What is “Spice” or synthetic cannabinoids?
Spice is an herbal product sold as incense and can be purchased on the internet, at gas stations, convenience stores, tobacco shops, and drug paraphernalia shops. Although the product is often sold as incense and labeled “not for human consumption”, it is being marketed to teenagers and young adults who want to experience a “high” effect, thought to be similar to that of marijuana.
How is “Spice” packaged?
Spice is generally packaged as small packets of dried plant or herbal material. It may look like potpourri or crushed dried oregano.
What are other common names for this product?
Since Spice was first reported in Europe, it has been sold under other names that include K2, Spice Gold, Skunk, Genie, fake marijuana, synthetic marijuana, and others.
How is “Spice” similar to marijuana?
One or more chemically engineered compounds used to make “Spice” will produce psychoactive effects similar to that caused by the active ingredient (delta-9- tetrahydrocannabinol, abbreviated THC) in marijuana. The chemically engineered compounds that are present in “Spice” include JWH-018, JWH-073, JWH-200, CP-47,497, and cannabicyclohexanol. These compounds share pharmacological similarities with THC.
Are synthetic cannabinoids safer than marijuana since it is available in stores and on the internet?
The U.S. Food and Drug Administration has not approved synthetic cannabinoids for human consumption. Synthetic cannabinoids have been developed over the last 30 years for research purposes to investigate the cannabinoid system. No legitimate non-research uses have been identified for these compounds.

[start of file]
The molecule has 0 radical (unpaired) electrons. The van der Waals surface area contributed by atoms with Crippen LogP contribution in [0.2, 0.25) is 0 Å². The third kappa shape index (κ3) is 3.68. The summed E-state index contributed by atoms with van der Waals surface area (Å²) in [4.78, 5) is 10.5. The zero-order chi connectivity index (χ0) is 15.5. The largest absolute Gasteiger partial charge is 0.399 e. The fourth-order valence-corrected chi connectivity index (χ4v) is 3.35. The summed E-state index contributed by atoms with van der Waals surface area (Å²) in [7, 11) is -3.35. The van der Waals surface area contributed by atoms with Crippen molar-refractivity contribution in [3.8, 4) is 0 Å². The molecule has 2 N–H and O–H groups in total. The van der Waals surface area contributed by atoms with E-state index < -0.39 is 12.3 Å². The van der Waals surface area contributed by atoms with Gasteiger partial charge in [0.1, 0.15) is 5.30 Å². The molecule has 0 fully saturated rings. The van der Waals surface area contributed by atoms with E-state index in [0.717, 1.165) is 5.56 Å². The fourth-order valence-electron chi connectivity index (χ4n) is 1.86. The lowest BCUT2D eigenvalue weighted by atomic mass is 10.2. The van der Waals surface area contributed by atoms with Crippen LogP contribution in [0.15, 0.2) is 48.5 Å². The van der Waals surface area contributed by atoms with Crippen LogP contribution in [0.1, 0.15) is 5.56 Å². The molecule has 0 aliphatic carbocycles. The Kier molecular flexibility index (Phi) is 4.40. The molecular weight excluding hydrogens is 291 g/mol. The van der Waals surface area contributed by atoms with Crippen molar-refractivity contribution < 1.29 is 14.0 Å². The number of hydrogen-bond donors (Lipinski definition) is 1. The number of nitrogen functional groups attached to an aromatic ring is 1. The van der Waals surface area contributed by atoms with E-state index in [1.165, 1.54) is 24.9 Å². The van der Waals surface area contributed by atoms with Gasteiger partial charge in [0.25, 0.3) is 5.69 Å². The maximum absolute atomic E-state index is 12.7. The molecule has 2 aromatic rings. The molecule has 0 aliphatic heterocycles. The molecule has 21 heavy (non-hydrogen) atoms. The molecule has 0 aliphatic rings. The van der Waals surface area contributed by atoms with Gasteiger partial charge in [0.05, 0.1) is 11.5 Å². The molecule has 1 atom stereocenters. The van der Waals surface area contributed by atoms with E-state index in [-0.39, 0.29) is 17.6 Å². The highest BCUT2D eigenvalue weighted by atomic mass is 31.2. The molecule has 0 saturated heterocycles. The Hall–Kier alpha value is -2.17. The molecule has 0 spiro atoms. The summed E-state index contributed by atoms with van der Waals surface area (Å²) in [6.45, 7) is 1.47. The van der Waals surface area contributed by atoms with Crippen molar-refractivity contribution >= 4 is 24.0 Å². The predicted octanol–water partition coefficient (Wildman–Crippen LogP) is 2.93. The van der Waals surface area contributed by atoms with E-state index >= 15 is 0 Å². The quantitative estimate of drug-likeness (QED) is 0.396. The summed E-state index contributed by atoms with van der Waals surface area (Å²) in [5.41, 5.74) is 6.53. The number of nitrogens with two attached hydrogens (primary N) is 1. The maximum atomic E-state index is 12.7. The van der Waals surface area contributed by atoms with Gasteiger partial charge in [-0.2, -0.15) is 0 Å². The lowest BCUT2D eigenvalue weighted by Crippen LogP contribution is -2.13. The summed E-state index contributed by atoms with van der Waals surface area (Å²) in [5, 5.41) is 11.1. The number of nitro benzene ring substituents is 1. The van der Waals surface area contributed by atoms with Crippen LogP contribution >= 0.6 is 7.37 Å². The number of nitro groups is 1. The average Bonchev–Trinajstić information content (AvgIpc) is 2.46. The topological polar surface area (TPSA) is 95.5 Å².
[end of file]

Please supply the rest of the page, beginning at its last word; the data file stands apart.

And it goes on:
What are the health risks of using “Spice” or synthetic cannabinoids?
Inhaling or consuming a substance that contains synthetic cannabinoids may cause agitation, anxiety, vomiting, an abnormally rapid heart beat, elevated blood pressure,tremor or jitterness, seizures, hallucinations, and non-responsiveness. Other risks that have been reported by clinicians include psychotic episodes, withdrawal, depression, and dependency issues associated with use of these synthetic cannabinoids. Individuals who have smoked a “Spice” product have also reported intense hallucinations.
These products vary in the composition and concentration of synthetic cannabinoids. Additional adverse health effects may be associated with higher doses of synthetic cannabinoids.
Using “Spice” has resulted in numerous emergency room visits.
What are health officials doing to monitor the use of synthetic cannabinoids?
As of December 2010, the American Association of Poison Control Centers (AAPCC) received over 2700 calls, mostly from emergency department staff, regarding the use of synthetic cannabinoids. In 2010, the Virginia Poison Control Center received approximately 50 calls regarding the use of synthetic cannabinoids.
If you think you or a friend has been exposed to a product containing synthetic cannabinoids, please call the Virginia Poison Center at 800-222-1222.
Prepared by: Rebecca LePrell, MPH, Former Director
Division of Environmental Epidemiology
February 7, 2011